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A Suburban Mom Overdosed On Opioids. A New Doc Says Big Pharma Murdered Her

Carol Bosley suffered debilitating pain. OxyContin seemed like a miracle cure. But instead of helping her, it killed her. 

The Crime Of The Century Hbo

Carol Bosley grew up in Utah and met her husband Roy when she was training to be a nurse. They were both devout Mormons and soon married in an LDS Temple, raising their children in the faith as well. “The church was everything to us,” Roy told the Deseret News. For decades, their lives were happy, if a bit predictable. Then, when Carol was 51 she was involved in a serious car accident that left her with chronic pain. She sought relief at LifeTree, a pain clinic, where her doctor prescribed her a relatively new drug: OxyContin. 

In Alex Gibney's new documentary, "The Crime Of The Century", the filmmaker makes the case that the opioid epidemic that continues to ravage large swaths of the country was a premeditated, savvily marketed, corporate scheme that politicians, pharmaceutical companies, and wealthy families like the Sacklers – whose company Purdue Pharma introduced OxyContin– continue to benefit from today. Told in two parts, the film argues that greed is the motivating factor behind the hundreds of thousands of opioid-related deaths that have occurred over the last two decades and that companies like Purdue specifically targeted people exactly like Carol Bosley. 

Soon after she began treatment at LifeTree, Bosley started behaving strangely. She was paranoid about her prescriptions, often unable to make conversation, food dribbled out of her mouth at the kitchen table and she would pass out doing mundane tasks like folding laundry. Roy was convinced she was being over-medicated. 

When Purdue began aggressively marketing OxyContin in the late 1990s, it was indicated almost exclusively for people with the unbearable breakthrough cancer pain and for end-of-life palliative treatment. This was a relatively small pool of potential customers, and thus a relatively small opportunity for profit. Clinicians had historically been hesitant to prescribe large doses of pain medication to patients suffering from more commonplace chronic pain, known in pharmaceutical circles as the “non-malignant pain market” because of the risk of addiction, abuse, and possible overdose. So Purdue found a loophole: using cherry-picked studies, the company told physicians that addiction to the drug was "vanishingly rare." It's a position the Sackler family maintains to this day.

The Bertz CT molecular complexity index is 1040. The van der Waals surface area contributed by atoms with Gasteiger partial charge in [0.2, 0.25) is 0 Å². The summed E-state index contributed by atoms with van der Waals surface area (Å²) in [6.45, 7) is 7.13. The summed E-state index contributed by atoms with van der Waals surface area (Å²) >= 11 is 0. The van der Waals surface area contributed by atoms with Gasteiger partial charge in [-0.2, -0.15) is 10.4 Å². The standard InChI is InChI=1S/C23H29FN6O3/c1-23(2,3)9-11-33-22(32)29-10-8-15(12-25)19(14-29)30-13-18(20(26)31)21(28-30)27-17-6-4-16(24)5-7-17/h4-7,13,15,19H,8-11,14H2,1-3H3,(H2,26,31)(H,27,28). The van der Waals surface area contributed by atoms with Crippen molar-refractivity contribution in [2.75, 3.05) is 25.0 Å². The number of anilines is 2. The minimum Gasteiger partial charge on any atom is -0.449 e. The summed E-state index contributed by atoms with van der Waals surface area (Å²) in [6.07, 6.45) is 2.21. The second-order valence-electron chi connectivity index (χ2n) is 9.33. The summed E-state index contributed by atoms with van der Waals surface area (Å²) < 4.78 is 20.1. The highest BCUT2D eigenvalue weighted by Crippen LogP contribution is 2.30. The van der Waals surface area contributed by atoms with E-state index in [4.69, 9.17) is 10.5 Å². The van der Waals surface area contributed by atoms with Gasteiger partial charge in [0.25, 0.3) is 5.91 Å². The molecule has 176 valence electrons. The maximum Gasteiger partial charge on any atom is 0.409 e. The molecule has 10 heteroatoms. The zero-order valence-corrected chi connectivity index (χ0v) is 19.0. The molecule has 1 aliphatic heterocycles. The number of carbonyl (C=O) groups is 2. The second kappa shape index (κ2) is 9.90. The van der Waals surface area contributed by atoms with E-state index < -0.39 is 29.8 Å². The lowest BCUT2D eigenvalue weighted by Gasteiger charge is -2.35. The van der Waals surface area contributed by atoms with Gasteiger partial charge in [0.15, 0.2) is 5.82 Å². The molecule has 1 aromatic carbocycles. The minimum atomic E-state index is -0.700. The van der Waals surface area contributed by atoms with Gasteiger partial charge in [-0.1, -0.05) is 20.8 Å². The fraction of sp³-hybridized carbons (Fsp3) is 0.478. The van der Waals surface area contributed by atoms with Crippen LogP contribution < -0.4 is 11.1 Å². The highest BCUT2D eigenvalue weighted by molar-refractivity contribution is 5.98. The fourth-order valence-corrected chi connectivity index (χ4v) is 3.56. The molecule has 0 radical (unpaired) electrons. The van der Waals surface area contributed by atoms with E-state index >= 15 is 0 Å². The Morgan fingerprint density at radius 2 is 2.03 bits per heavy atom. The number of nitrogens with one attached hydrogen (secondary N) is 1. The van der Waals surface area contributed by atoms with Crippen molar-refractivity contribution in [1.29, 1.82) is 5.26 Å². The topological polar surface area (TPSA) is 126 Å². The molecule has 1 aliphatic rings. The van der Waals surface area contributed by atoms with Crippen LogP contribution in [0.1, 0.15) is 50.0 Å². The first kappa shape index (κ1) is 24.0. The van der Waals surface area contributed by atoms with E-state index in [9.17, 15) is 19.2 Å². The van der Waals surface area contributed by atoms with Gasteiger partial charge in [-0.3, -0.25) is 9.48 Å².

"They were pushing doctors to expand the definition of breakthrough pain and definitely pushing doctors to accept the idea that pain was the fifth vital sign, " Gibney recently explained to NPR. "That there was nothing more important than treating patients' pain, even if it was knee pain for an 18-year-old from a sports injury. You know, "OK, have some OxyContin, it'll be fine. And don't worry, you won't get addicted."

But Roy Bosley was convinced that, not only was his wife desperately addicted, she was in immediate danger from the effects of the medication she took to relieve her pain. In 2008 he accompanied Carol to a visit at Lifetree, expressing his concerns. Still the doctors prescribed her a cocktail of different medications, including sleeping pills and opioids, at higher and higher doses. In 2009, as the couple was preparing to go to their son's home for Thanksgiving, Roy returned from an errand to find his wife lying facedown in the den. She was dead, but still clutching her phone. 

Bosley's story echoes hundreds of thousands of others. And it's not getting better. In the years since Carol Bosley's death, opioid related death have "nearly doubled," reports Time Magazine

The closing scene of "The Crime Of The Century" features devastating audio from a 911 call placed by a mother who has just found the body of her son, dead, from an overdose. It's common to feature 911 audio in true crime documentaries, as it can be used to establish the circumstances and stakes of the story being told. In this case, as the mother's ragged screams go on and on, Gibney establishes that drug-related crime is not always about street-level offenses. Often, it's a crime conducted out in the open, by the institutions we most revere: the government, the medical community, the organizations put in place to keep us safe. Instead, the documentary argues, those institutions have caused pain and death and left a trail of bodies, like Carol Bosley's, in their very profitable wake. 

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